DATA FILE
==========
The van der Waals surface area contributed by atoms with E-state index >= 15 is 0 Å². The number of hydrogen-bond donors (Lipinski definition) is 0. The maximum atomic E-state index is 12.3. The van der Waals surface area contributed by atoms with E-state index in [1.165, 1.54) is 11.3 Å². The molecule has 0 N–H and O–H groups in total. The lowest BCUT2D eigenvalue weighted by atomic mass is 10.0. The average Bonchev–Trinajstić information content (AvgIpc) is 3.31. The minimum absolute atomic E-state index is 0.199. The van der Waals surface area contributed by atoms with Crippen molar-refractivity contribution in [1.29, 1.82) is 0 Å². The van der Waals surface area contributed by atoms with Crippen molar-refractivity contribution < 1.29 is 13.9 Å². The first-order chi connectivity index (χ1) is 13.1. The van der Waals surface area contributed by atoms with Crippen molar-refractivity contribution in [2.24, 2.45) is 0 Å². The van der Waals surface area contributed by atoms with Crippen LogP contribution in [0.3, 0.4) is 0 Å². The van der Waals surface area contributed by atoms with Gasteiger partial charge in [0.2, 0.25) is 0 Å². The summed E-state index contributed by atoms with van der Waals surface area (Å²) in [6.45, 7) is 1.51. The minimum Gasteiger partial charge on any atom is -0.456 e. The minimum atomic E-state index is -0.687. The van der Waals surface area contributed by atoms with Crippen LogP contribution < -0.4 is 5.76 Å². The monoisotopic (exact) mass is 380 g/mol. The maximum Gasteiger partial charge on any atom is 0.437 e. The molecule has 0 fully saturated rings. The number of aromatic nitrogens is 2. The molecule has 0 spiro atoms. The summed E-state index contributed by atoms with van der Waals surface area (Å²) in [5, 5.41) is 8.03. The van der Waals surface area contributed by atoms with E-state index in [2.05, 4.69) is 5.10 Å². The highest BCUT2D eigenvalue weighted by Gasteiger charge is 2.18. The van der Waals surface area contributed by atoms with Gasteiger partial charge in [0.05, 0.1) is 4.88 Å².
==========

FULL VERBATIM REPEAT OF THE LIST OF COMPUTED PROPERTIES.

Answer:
The van der Waals surface area contributed by atoms with E-state index >= 15 is 0 Å². The number of hydrogen-bond donors (Lipinski definition) is 0. The maximum atomic E-state index is 12.3. The van der Waals surface area contributed by atoms with E-state index in [1.165, 1.54) is 11.3 Å². The molecule has 0 N–H and O–H groups in total. The lowest BCUT2D eigenvalue weighted by atomic mass is 10.0. The average Bonchev–Trinajstić information content (AvgIpc) is 3.31. The minimum absolute atomic E-state index is 0.199. The van der Waals surface area contributed by atoms with Crippen molar-refractivity contribution in [1.29, 1.82) is 0 Å². The van der Waals surface area contributed by atoms with Crippen molar-refractivity contribution < 1.29 is 13.9 Å². The first-order chi connectivity index (χ1) is 13.1. The van der Waals surface area contributed by atoms with Crippen molar-refractivity contribution in [2.24, 2.45) is 0 Å². The van der Waals surface area contributed by atoms with Crippen LogP contribution in [0.3, 0.4) is 0 Å². The van der Waals surface area contributed by atoms with Gasteiger partial charge in [0.2, 0.25) is 0 Å². The summed E-state index contributed by atoms with van der Waals surface area (Å²) in [6.45, 7) is 1.51. The minimum Gasteiger partial charge on any atom is -0.456 e. The minimum atomic E-state index is -0.687. The van der Waals surface area contributed by atoms with Crippen LogP contribution < -0.4 is 5.76 Å². The monoisotopic (exact) mass is 380 g/mol. The maximum Gasteiger partial charge on any atom is 0.437 e. The molecule has 0 fully saturated rings. The number of aromatic nitrogens is 2. The molecule has 0 spiro atoms. The summed E-state index contributed by atoms with van der Waals surface area (Å²) in [5, 5.41) is 8.03. The van der Waals surface area contributed by atoms with E-state index in [2.05, 4.69) is 5.10 Å². The highest BCUT2D eigenvalue weighted by Gasteiger charge is 2.18. The van der Waals surface area contributed by atoms with Gasteiger partial charge in [0.05, 0.1) is 4.88 Å².